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Carolyn Kerr

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    Hi, oh I love this idea!!!! I might just have to sign up with my girlfriends! The key elements you need to achieve mainstream media coverage that you’re aiming for, which appeals to the audience you’re wanting to attract are:
    1. Have a compelling product, service or solution that is topical and unique, and ultimately how it will benefit others
    2. Know and understand your audience and who is likely to be interested
    3. Marry those in two to the media channel(s) that will reach them best. Having existing media relationships helps, but isn’t absolutely essential if you have a good story to tell
    4. A news hook that isn’t a sales pitch, but a new, interesting, timely angle
    5. Consider any other third parties that could endorse the story to provide more relevance i.e. in your case a quote from a psychologist talking about the importance of social connection on mental health (again not essential in your case but another option to think about). Or a customer who has booked your first local trip talking about why they wanted to do it.

    It seems you have points 1 – 3 pretty well sorted. So refining your news hook is the key. I would suggest validating the human need and benefit would be interesting i.e. a quick piece of research to ask women what are the things they’ve missed the most about isolation and what social things are high on their list – providing multichoice answers. This can done through quick omnibus research and you just pay for each Qs asked. This will provide you with a new stat to lead with i.e. New research by Kiwi travel company Venus Adventures shows [80 per cent] of women surveyed say hanging out with their girlfriends is the top thing they have missed the most about isolation. Nearly all women surveyed say reconnecting with their friends will be the best way to improve their mental well being. Then you’d go on to say that Venus Adventures is adapting its global travel business for Kiwi women to offer adventures locally and much needed opportunity them to reconnect with their friends, as well as stimulate the local tourism economy.

    That’s just one idea, but you could also use anecdotal feedback that there’s a real need for women to reconnect i.e. by canvassing your social followers and run a snap poll through social. It’s the combo of the fact you’re a Kiwi businesses that is being innovative and adapting your business in a way that benefits your business, team, the local domestic tourism market and your customers by providing an essential human need to connect that’s compelling.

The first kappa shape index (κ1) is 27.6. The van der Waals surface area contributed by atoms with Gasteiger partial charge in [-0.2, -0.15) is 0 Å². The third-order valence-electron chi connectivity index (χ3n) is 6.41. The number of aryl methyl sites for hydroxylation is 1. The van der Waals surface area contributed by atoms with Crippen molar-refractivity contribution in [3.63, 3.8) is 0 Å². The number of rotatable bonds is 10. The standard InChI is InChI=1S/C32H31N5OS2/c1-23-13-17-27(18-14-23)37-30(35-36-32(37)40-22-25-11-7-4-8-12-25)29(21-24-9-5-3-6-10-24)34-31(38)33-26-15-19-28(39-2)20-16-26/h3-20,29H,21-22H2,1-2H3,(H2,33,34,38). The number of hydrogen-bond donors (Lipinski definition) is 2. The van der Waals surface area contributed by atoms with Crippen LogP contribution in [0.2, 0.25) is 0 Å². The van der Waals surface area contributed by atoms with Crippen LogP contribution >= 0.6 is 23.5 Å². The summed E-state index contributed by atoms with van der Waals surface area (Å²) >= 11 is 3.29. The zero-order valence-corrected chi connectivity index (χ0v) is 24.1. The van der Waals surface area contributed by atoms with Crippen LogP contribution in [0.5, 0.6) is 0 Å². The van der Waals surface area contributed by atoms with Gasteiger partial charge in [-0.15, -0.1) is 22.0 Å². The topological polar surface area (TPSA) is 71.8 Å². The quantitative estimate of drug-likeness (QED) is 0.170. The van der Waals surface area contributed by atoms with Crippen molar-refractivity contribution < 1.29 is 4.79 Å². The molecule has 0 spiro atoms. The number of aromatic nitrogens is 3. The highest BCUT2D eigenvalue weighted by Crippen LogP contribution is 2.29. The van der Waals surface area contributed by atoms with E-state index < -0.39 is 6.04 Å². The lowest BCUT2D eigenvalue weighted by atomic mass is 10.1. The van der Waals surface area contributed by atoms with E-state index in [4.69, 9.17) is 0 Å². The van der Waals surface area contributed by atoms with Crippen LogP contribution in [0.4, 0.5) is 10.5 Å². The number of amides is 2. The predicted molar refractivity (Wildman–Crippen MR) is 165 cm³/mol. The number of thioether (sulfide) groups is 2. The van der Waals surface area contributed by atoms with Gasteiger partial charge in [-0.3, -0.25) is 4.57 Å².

If you’d like to discuss this more in detail please get in touch at carolyn@anthem.co.nz. I would be happy to put a team member on to writing the release for you and connecting you to journalist who might be interested.

    Good luck!

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    Beyond what the experts above have offered, I would reinforce the point made regarding diversifying your market to appeal to more than the education sector, i.e. the home market and targeting a higher demographic. Also play up your craftsmanship and NZ made point of difference. The buy NZ made movement is surging ahead and you need to leverage that. Then think about channels to reach this wider audience – the NZ Made Products Facebook group has a very large following how, over 400k and could be a good place to start. I know a small business who sold out of their product after posting on this page. Social media marketing, using beautiful images of your products being enjoyed by children in a relatable environments for your audience (i.e in home) is the other critical area for you. Putting a small amount of money behind Facebook posts will help you target your content to the right audience too). All the best, they are beautiful products, clearly made with a lot of love.